How Older Adults Benefit from Lifelong Learning

People sitting at desks listening to teacher

While many people believe that school is only for children, that couldn’t be further from the truth. Seniors can learn new skills and expand their education too, and many retirement and senior living communities offer opportunities for lifelong learning.

What Is Defined as Lifelong Learning?

Lifelong learning is the ongoing process of educating yourself and building new skills over time. For seniors, this could include advanced education, reading or listening to a presentation or it could include learning a new hobby, trying a new activity or traveling to a new place.

Many senior living communities partner with professional instructors for seminars and workshops. They may offer on-site learning resources and access to online courses to give residents the chance to pursue lifelong learning in a variety of settings.

The Benefits of Lifelong Learning

Improved Cognition

Perhaps one of the best benefits of lifelong learning is the chance to improve your cognitive health. By learning something new, you will challenge your brain and continue to strengthen it, similar to strengthening your muscles during exercise.

Improved cognition will result in better memory recall, problem-solving and faster thought reactions. Participating in activities that challenge your brain and use your hands, such as knitting or painting, will also strengthen your hand-eye coordination.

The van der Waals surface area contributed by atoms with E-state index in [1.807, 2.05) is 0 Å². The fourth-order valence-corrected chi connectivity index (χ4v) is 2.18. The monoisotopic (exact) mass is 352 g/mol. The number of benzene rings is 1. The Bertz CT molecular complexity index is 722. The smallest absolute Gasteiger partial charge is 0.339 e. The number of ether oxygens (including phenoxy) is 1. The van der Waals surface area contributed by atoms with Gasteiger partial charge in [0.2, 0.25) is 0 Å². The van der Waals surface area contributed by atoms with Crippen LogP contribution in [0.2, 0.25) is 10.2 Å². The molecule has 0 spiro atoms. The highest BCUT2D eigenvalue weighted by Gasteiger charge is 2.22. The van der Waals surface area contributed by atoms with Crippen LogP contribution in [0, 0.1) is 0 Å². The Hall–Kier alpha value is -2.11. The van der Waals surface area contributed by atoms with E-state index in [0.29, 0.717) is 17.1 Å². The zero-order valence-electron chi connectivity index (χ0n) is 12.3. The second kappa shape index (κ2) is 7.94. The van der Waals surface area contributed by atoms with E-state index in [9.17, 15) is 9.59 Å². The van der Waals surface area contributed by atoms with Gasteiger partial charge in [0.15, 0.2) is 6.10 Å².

Reduced Risk of Certain Diseases

While not all cognitive diseases can be prevented, some can be delayed or lessened with the practice of lifelong learning. For example, when you exercise your brain through learning activities, you can reduce your risk of developing some forms of dementia, like Alzheimer’s disease.

Learning new activities that require physical activity can also prevent some diseases and conditions from developing. For example, high blood pressure can cause serious complications, but it can be drastically reduced or prevented with exercise. By learning a new type of exercise, like dance or yoga, you can improve your cognition and physical health and help ward off high blood pressure.

Promoted Emotional Health

Many older adults struggle with emotional and mental illnesses, such as depression. However, participating in a journey of lifelong learning can boost your mood and help alleviate symptoms.

Learning new things can also boost your self-esteem. You can watch yourself grow your knowledge on a topic and share your insights with others.

If you decide to take classes alongside others, you will inevitably form new social connections. This provides the opportunity for your social well-being to grow, and it can prevent you from feeling lonely or isolated.

Overall, participating in lifelong learning is a beneficial activity seniors can do to improve their health. If you are looking for a retirement living community that values lifelong learning and provides enriching programming for you to grow and thrive, consider taking a tour of The Davis Community in Wilmington, North Carolina.

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